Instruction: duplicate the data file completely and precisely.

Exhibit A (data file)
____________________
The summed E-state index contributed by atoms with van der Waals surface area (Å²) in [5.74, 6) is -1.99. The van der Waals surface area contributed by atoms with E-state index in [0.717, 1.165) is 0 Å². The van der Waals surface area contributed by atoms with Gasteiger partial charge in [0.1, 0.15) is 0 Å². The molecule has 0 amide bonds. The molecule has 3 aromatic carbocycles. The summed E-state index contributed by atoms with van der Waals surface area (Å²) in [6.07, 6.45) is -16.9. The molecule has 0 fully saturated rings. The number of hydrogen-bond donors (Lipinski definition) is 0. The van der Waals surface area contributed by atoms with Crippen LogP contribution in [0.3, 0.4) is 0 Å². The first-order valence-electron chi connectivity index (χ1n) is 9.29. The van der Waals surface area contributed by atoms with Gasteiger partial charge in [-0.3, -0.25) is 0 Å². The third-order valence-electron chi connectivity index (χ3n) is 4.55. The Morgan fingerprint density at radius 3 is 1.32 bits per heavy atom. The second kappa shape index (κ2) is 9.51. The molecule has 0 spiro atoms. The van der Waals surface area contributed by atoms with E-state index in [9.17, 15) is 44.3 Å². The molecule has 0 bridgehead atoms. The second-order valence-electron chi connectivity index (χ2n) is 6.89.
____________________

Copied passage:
The summed E-state index contributed by atoms with van der Waals surface area (Å²) in [5.74, 6) is -1.99. The van der Waals surface area contributed by atoms with E-state index in [0.717, 1.165) is 0 Å². The van der Waals surface area contributed by atoms with Gasteiger partial charge in [0.1, 0.15) is 0 Å². The molecule has 0 amide bonds. The molecule has 3 aromatic carbocycles. The summed E-state index contributed by atoms with van der Waals surface area (Å²) in [6.07, 6.45) is -16.9. The molecule has 0 fully saturated rings. The number of hydrogen-bond donors (Lipinski definition) is 0. The van der Waals surface area contributed by atoms with Crippen LogP contribution in [0.3, 0.4) is 0 Å². The first-order valence-electron chi connectivity index (χ1n) is 9.29. The van der Waals surface area contributed by atoms with Gasteiger partial charge in [-0.3, -0.25) is 0 Å². The third-order valence-electron chi connectivity index (χ3n) is 4.55. The Morgan fingerprint density at radius 3 is 1.32 bits per heavy atom. The second kappa shape index (κ2) is 9.51. The molecule has 0 spiro atoms. The van der Waals surface area contributed by atoms with E-state index in [9.17, 15) is 44.3 Å². The molecule has 0 bridgehead atoms. The second-order valence-electron chi connectivity index (χ2n) is 6.89.